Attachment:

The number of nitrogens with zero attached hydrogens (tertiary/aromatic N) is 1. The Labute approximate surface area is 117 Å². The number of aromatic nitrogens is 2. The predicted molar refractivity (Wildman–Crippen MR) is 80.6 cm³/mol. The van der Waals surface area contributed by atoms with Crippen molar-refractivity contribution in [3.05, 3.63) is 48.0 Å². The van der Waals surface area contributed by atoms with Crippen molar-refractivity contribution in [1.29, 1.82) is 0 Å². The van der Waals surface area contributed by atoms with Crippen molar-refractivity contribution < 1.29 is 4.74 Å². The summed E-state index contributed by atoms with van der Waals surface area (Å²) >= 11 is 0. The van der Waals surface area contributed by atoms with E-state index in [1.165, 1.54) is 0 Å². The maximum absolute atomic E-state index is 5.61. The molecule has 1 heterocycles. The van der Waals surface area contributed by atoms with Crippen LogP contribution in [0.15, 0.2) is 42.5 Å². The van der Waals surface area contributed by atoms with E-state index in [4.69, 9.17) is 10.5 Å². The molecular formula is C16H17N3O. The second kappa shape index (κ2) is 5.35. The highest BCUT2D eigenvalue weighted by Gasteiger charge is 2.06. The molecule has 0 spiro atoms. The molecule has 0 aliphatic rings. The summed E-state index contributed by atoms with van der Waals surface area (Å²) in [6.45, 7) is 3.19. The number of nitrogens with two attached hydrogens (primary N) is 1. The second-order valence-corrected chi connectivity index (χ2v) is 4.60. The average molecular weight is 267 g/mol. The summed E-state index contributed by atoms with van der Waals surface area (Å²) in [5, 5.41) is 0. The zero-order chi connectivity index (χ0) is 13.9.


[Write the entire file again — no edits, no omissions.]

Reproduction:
The number of nitrogens with zero attached hydrogens (tertiary/aromatic N) is 1. The Labute approximate surface area is 117 Å². The number of aromatic nitrogens is 2. The predicted molar refractivity (Wildman–Crippen MR) is 80.6 cm³/mol. The van der Waals surface area contributed by atoms with Crippen molar-refractivity contribution in [3.05, 3.63) is 48.0 Å². The van der Waals surface area contributed by atoms with Crippen molar-refractivity contribution in [1.29, 1.82) is 0 Å². The van der Waals surface area contributed by atoms with Crippen molar-refractivity contribution < 1.29 is 4.74 Å². The summed E-state index contributed by atoms with van der Waals surface area (Å²) >= 11 is 0. The van der Waals surface area contributed by atoms with E-state index in [1.165, 1.54) is 0 Å². The maximum absolute atomic E-state index is 5.61. The molecule has 1 heterocycles. The van der Waals surface area contributed by atoms with Crippen LogP contribution in [0.15, 0.2) is 42.5 Å². The van der Waals surface area contributed by atoms with E-state index in [4.69, 9.17) is 10.5 Å². The molecular formula is C16H17N3O. The second kappa shape index (κ2) is 5.35. The highest BCUT2D eigenvalue weighted by Gasteiger charge is 2.06. The molecule has 0 spiro atoms. The molecule has 0 aliphatic rings. The summed E-state index contributed by atoms with van der Waals surface area (Å²) in [6.45, 7) is 3.19. The number of nitrogens with two attached hydrogens (primary N) is 1. The second-order valence-corrected chi connectivity index (χ2v) is 4.60. The average molecular weight is 267 g/mol. The summed E-state index contributed by atoms with van der Waals surface area (Å²) in [5, 5.41) is 0. The zero-order chi connectivity index (χ0) is 13.9.